A food writer and editor of the Time-Life cooking series shares stories and recipes from his friendship with a legendary Provençal chef and vineyard owner. Of all of the culinary treasures that Richard Olney brought home from France for his American audience, the spritely and commanding Lulu Peyraud is perhaps the most memorable. A second-generation proprietor of Provence’s noted vineyard Domaine Tempier, and producer of some of the region’s best wines and meals, Lulu has for more than fifty years been Provence’s best-kept secret. Mother of seven, Lulu still owns and operates Domaine Tempier with her family, serving up wit and warmth with remarkable food at the vineyard. Hosting American tastemakers like Alice Waters, Paul Bertolli, Gerald Asher, Paula Wolfert, and Kermit Lynch through the years, Lulu has willingly shared her sweeping culinary knowledge, wisdom, and resourcefulness with anyone who stopped by. In Lulu’s Provençal Table, Olney, who shared an unguarded friendship with Lulu, relays the everyday banter, lessons, and more than 150 recipes that have emerged from her kitchen. Peppered with more than 75 photographs, Olney’s tribute aptly celebrates the spirit and gifts of this culinary legend. “With good-humored admiration, sharp-eyed description and lucid instruction, Olney—and Lulu—bring readers traditional Provencal cooking at its finest.” —Publishers Weekly “The tentative giving and taking of recipes quietly evolved into a book so rich in collaboration that Lulu together with Richard seemed to become as one: a magical, culinary love affair.” —Simon Hopkinson, The Observer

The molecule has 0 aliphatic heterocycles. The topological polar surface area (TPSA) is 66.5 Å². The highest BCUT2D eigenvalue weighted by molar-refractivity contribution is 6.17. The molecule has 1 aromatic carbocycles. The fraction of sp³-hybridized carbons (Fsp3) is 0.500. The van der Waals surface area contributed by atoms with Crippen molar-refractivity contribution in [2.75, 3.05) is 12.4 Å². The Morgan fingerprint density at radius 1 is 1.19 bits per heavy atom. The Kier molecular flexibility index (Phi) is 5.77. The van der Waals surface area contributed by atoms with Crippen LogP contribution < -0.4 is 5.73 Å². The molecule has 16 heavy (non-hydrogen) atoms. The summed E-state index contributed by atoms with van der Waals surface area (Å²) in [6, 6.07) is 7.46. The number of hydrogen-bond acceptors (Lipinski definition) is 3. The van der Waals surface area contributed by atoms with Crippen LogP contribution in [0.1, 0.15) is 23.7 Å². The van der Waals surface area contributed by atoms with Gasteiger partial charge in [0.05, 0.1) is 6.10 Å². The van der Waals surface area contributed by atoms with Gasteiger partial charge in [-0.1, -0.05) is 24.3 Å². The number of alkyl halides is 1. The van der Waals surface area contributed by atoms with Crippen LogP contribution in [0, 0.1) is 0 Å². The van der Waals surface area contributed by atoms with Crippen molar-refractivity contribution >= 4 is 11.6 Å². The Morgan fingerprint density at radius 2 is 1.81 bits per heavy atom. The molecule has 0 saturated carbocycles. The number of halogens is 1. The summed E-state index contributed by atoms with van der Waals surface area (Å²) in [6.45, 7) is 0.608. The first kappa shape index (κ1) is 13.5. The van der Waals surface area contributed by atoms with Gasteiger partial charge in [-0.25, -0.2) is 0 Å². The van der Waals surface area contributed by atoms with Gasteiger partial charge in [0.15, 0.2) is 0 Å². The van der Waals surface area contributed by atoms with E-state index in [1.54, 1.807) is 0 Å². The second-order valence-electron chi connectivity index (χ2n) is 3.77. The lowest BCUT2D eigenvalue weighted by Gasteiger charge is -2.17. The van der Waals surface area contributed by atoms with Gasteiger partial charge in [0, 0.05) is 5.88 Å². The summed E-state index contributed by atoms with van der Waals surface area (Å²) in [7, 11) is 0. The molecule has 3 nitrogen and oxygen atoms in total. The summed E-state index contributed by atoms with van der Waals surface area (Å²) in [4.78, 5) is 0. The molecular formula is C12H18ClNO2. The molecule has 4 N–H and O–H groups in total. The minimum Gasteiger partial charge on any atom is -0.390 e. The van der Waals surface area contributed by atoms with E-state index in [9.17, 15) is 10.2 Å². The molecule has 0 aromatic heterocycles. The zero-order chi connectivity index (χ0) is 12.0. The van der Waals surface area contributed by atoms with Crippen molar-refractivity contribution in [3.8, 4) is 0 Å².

|Author||: M. F. K. Fisher,Joan Reardon|
|Editor||: Houghton Mifflin Harcourt|
A commemorative keepsake edition of the food writing classic is a compilation of many of the author's best writings and features an introductory tribute by Fisher's leading biographer and quotes from some of today's top culinary names. Original.